Sep: Cameron to Flagstaff, AZ
Roads: US89, Wupatki Nat. Monument Park Rd & US89/Santa Fe Av
Distance: 71 miles
"Turn south on Hwy 89 at Cameron, climbing for the next 20 miles until you reach the turn-off for the U.S. Park service road to Wupatki and Sunset Crater. The park road is 36 miles long, downhill at first and then uphill to Bonito Campground, near Sunset Crater visitor center. Just beyond the campground, turn south and rejoin Hwy 89." The highlight of this day was a downhill soon after turning onto the Wupatki Nat. Monument Rd that allowed me to reach 55 MPH. This was the first time I had ever gone that fast on a bicycle and it was a rush! The other remembrance was the gale force winds that we then had when we turned south from the Wupatki Nat. Monument; they were so strong at times that you were stopped in your tracks. I also remember that my room was in a hostel in old downtown Flagstaff and I had told the baggage truck to keep my stuff until Payson (but my memory may be wrong).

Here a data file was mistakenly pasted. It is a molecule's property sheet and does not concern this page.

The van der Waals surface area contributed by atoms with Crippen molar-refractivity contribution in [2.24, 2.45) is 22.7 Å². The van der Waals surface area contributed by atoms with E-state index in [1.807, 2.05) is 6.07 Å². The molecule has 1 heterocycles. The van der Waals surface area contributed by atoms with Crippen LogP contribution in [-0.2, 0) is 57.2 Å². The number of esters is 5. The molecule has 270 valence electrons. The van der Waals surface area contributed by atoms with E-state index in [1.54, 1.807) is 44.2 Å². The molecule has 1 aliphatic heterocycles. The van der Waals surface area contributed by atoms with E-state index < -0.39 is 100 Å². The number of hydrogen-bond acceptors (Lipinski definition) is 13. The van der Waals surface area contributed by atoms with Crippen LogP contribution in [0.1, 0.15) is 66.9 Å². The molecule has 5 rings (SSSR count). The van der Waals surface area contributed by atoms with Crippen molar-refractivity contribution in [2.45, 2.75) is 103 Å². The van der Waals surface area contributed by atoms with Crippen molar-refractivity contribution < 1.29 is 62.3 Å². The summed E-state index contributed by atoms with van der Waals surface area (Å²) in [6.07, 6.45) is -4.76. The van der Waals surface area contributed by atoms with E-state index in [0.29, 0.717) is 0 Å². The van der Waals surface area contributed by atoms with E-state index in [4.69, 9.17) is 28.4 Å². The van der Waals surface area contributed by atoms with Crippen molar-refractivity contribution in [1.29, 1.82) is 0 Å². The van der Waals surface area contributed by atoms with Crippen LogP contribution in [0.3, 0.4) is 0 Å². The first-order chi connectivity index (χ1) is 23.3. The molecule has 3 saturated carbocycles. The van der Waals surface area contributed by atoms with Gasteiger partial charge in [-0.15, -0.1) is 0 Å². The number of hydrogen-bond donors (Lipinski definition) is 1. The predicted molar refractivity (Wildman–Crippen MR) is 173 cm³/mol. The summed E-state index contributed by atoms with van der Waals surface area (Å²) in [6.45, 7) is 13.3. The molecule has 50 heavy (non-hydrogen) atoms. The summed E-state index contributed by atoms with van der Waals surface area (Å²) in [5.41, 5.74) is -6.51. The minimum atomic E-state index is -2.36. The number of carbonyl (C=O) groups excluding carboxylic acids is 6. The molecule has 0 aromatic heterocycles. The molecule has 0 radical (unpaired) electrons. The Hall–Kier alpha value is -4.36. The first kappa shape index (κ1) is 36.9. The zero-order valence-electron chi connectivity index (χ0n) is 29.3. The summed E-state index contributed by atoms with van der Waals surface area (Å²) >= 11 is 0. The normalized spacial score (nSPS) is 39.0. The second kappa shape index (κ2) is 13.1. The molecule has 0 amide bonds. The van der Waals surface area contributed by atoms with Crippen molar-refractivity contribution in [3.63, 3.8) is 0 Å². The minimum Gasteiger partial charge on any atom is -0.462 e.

29 Sep: Flagstaff to Payson, AZ
Roads: US89/Santa Fe Av, AZ89A/S Milton Rd, S Beulah Blvd,Lake Mary Rd/FH3 & AZ87
Distance: 95 miles
"Lake Mary Road (also known as Forest Highway 3), a 58-mile highway, runs through alpine meadows and forests. Along the way you'll see Mormon Lake, Arizona's largest natural lake, and, if you're lucky some of the thousands of elk that populate this high plateau. Hwy 87 includes the thrilling decent off the Mogollon Rim, at one point plummeting 1,000 feet in five miles. There is a three-mile climb into Payson." I don't remember much more that this description from the handout except rain started about the time we had dinner. The dinner this time was provided by some local service club in Payson and was outside in the rain which made me very happy to have a room once again - don't think I had a room mate.
Sep: Payson to Globe, AZ
Roads: AZ87, AZ188 & US60
Distance: 85 miles